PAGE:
Mother Teresa of Calcutta, who visited Bellarmine in 1982, was canonized as Saint Teresa by Pope Francis on Sept. 4, 2016. We asked Michael Nabicht ’68, who had a role in bringing Mother Teresa to campus, to share his memories of that event. His recollection includes not only his personal experiences with her, but also the lasting impact her presence has had on the institution itself. —Christina Mudd
I graduated from Bellarmine with a degree in philosophy. I then began work in the field of communications. I worked in broadcast television for a number of years before founding a company that produced documentary films and educational media.
In 1981, I was commissioned to produce a film featuring Mother Teresa, as she had been awarded the Nobel Peace Prize in 1979. I wanted to interview Mother in Calcutta. After a long struggle to reach her and get her permission, our film production crew of six flew to India and spent about three weeks there with her. That crew also included another Bellarmine graduate, Bob Sullivan ’67, who is an international filmmaker living in Arlington, Va. Bob recorded all the audio with perfection under very difficult and challenging conditions.
I was aware that Mother Teresa was at the top of the list of world figures on whom the Bellarmine Board of Overseers wanted to bestow the Bellarmine Medal. They had tried to reach her but could not. I offered to invite her to accept this award while I was in India. During one of our production meetings, I told her about Bellarmine and the Medal, and she agreed to accept if she didn’t have to travel to receive the award. Then-President Eugene Petrik flew to Calcutta while we were there, so we could film the ceremony. He learned about her order, the Missionaries of Charity, told her about the mission of Bellarmine and invited her to visit whenever she was in the United States.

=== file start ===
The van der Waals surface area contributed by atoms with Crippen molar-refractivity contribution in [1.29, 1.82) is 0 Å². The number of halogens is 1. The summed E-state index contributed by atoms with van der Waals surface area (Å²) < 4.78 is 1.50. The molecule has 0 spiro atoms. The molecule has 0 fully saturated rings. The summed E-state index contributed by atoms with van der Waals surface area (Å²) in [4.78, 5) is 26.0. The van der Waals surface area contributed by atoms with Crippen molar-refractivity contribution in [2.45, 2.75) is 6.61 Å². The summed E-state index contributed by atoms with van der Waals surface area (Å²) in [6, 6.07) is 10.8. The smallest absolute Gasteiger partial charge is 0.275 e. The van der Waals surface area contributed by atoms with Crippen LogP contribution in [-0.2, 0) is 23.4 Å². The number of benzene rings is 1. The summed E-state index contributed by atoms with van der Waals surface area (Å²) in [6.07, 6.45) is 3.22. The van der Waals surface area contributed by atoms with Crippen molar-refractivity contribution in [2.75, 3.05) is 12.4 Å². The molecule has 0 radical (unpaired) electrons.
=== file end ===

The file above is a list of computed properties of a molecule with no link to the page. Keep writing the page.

The Missionaries of Charity have many missions serving the poor in the United States, and one of them is in Jenkins, Ky. As it turned out, she was planning to be in Jenkins in June and agreed to come to Bellarmine during that time. Since I had worked with her in Calcutta, I was asked to accompany her. Dr. W. Fielding Rubel, a benefactor, offered the use of his private plane to bring her from Eastern Kentucky to Louisville.
Mother Teresa’s visit was covered by local and network media. She arrived late in the afternoon, stayed in the Carmelite Convent on Newburg Road, and then spent the next full day on campus. She met for a press conference in the President’s Office and then met a group of students in the Chapel. Next, she went to the Fireplace Room for a more informal conversation, and finally she spoke to about 4,000 gathered in Knights Hall. By 5 p.m., we were back in the plane taking her to Youngstown, Ohio.
My time with Mother Teresa has had a lasting impact on me. I saw firsthand a person with great love for everyone. She was fully present to anyone she was with and to anyone she attended. She had complete respect for each person. She was never overbearing and always thoughtful.
She was an ordinary person—very much like a grandmother who was always attending to the needs of others. She was always focused on serving “Christ in the distressing disguise of the poor.” It is because of this focus that her visit to Bellarmine was all the more unusual. She did not make personal appearances, as it took time away from her work of service. However, she felt her visit to Bellarmine was worthwhile because she called attention to Jesus being the poorest of the poor, and it gave her the opportunity to inspire students to love and serve Christ in the poor everywhere.
Mother Teresa enjoyed her visit at Bellarmine, with its beautiful campus, its warmth, hospitality, energy and its commitment to its mission, which is in harmony with her own. It is my hope that for all the years to come, students and faculty will look to her for guidance and strength in pursuing the love of truth.
To see coverage of Mother Teresa’s 1982 visit to Bellarmine, visit bellarmine.edu/motherteresa.